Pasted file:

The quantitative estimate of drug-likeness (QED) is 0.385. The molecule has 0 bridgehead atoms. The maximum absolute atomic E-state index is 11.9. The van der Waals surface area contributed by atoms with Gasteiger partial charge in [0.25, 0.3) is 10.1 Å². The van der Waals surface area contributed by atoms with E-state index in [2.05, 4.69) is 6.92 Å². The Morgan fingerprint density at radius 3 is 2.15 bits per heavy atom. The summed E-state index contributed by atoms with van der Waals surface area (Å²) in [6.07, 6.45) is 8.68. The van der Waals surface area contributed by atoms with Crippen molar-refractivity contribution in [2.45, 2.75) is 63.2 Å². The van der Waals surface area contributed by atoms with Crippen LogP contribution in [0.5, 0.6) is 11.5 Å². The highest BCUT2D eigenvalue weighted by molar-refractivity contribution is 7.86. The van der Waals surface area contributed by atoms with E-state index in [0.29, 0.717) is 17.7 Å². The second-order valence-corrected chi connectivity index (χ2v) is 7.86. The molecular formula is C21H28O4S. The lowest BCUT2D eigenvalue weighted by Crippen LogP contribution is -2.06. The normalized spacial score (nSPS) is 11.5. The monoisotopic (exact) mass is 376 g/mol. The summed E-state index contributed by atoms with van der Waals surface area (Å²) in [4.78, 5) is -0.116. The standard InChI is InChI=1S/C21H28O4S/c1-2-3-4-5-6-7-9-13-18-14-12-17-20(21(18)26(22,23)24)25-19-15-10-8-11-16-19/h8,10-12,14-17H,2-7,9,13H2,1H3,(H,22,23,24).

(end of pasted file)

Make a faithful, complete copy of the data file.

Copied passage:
The quantitative estimate of drug-likeness (QED) is 0.385. The molecule has 0 bridgehead atoms. The maximum absolute atomic E-state index is 11.9. The van der Waals surface area contributed by atoms with Gasteiger partial charge in [0.25, 0.3) is 10.1 Å². The van der Waals surface area contributed by atoms with E-state index in [2.05, 4.69) is 6.92 Å². The Morgan fingerprint density at radius 3 is 2.15 bits per heavy atom. The summed E-state index contributed by atoms with van der Waals surface area (Å²) in [6.07, 6.45) is 8.68. The van der Waals surface area contributed by atoms with Crippen molar-refractivity contribution in [2.45, 2.75) is 63.2 Å². The van der Waals surface area contributed by atoms with Crippen LogP contribution in [0.5, 0.6) is 11.5 Å². The highest BCUT2D eigenvalue weighted by molar-refractivity contribution is 7.86. The van der Waals surface area contributed by atoms with E-state index in [0.29, 0.717) is 17.7 Å². The second-order valence-corrected chi connectivity index (χ2v) is 7.86. The molecular formula is C21H28O4S. The lowest BCUT2D eigenvalue weighted by Crippen LogP contribution is -2.06. The normalized spacial score (nSPS) is 11.5. The monoisotopic (exact) mass is 376 g/mol. The summed E-state index contributed by atoms with van der Waals surface area (Å²) in [4.78, 5) is -0.116. The standard InChI is InChI=1S/C21H28O4S/c1-2-3-4-5-6-7-9-13-18-14-12-17-20(21(18)26(22,23)24)25-19-15-10-8-11-16-19/h8,10-12,14-17H,2-7,9,13H2,1H3,(H,22,23,24).